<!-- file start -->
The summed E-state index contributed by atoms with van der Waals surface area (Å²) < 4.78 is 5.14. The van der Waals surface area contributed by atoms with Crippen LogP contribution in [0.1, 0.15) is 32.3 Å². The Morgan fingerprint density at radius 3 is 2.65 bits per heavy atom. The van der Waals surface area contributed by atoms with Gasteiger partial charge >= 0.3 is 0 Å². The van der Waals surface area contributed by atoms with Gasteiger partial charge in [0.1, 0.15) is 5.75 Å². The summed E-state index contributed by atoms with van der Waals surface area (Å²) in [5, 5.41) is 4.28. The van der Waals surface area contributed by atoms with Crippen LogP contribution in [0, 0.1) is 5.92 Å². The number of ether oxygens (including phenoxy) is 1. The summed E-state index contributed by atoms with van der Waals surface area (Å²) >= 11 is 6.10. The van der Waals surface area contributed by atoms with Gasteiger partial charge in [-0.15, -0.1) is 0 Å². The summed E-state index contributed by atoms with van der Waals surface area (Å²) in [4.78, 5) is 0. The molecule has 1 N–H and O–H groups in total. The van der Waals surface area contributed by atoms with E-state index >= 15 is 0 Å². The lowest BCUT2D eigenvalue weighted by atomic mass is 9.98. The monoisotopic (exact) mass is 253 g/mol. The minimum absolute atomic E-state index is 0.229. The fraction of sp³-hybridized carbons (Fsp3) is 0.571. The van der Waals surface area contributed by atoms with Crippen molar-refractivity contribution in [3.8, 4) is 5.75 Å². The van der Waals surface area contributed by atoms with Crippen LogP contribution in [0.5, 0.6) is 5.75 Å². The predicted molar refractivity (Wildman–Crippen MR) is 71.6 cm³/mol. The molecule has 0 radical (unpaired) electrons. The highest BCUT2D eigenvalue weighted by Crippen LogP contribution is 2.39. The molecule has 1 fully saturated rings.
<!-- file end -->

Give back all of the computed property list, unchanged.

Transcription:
The summed E-state index contributed by atoms with van der Waals surface area (Å²) < 4.78 is 5.14. The van der Waals surface area contributed by atoms with Crippen LogP contribution in [0.1, 0.15) is 32.3 Å². The Morgan fingerprint density at radius 3 is 2.65 bits per heavy atom. The van der Waals surface area contributed by atoms with Gasteiger partial charge >= 0.3 is 0 Å². The van der Waals surface area contributed by atoms with Gasteiger partial charge in [0.1, 0.15) is 5.75 Å². The summed E-state index contributed by atoms with van der Waals surface area (Å²) in [5, 5.41) is 4.28. The van der Waals surface area contributed by atoms with Crippen LogP contribution in [0, 0.1) is 5.92 Å². The number of ether oxygens (including phenoxy) is 1. The summed E-state index contributed by atoms with van der Waals surface area (Å²) >= 11 is 6.10. The van der Waals surface area contributed by atoms with Gasteiger partial charge in [-0.15, -0.1) is 0 Å². The summed E-state index contributed by atoms with van der Waals surface area (Å²) in [4.78, 5) is 0. The molecule has 1 N–H and O–H groups in total. The van der Waals surface area contributed by atoms with E-state index >= 15 is 0 Å². The lowest BCUT2D eigenvalue weighted by atomic mass is 9.98. The monoisotopic (exact) mass is 253 g/mol. The minimum absolute atomic E-state index is 0.229. The fraction of sp³-hybridized carbons (Fsp3) is 0.571. The van der Waals surface area contributed by atoms with Crippen molar-refractivity contribution in [3.8, 4) is 5.75 Å². The van der Waals surface area contributed by atoms with Crippen LogP contribution in [0.5, 0.6) is 5.75 Å². The predicted molar refractivity (Wildman–Crippen MR) is 71.6 cm³/mol. The molecule has 0 radical (unpaired) electrons. The highest BCUT2D eigenvalue weighted by Crippen LogP contribution is 2.39. The molecule has 1 fully saturated rings.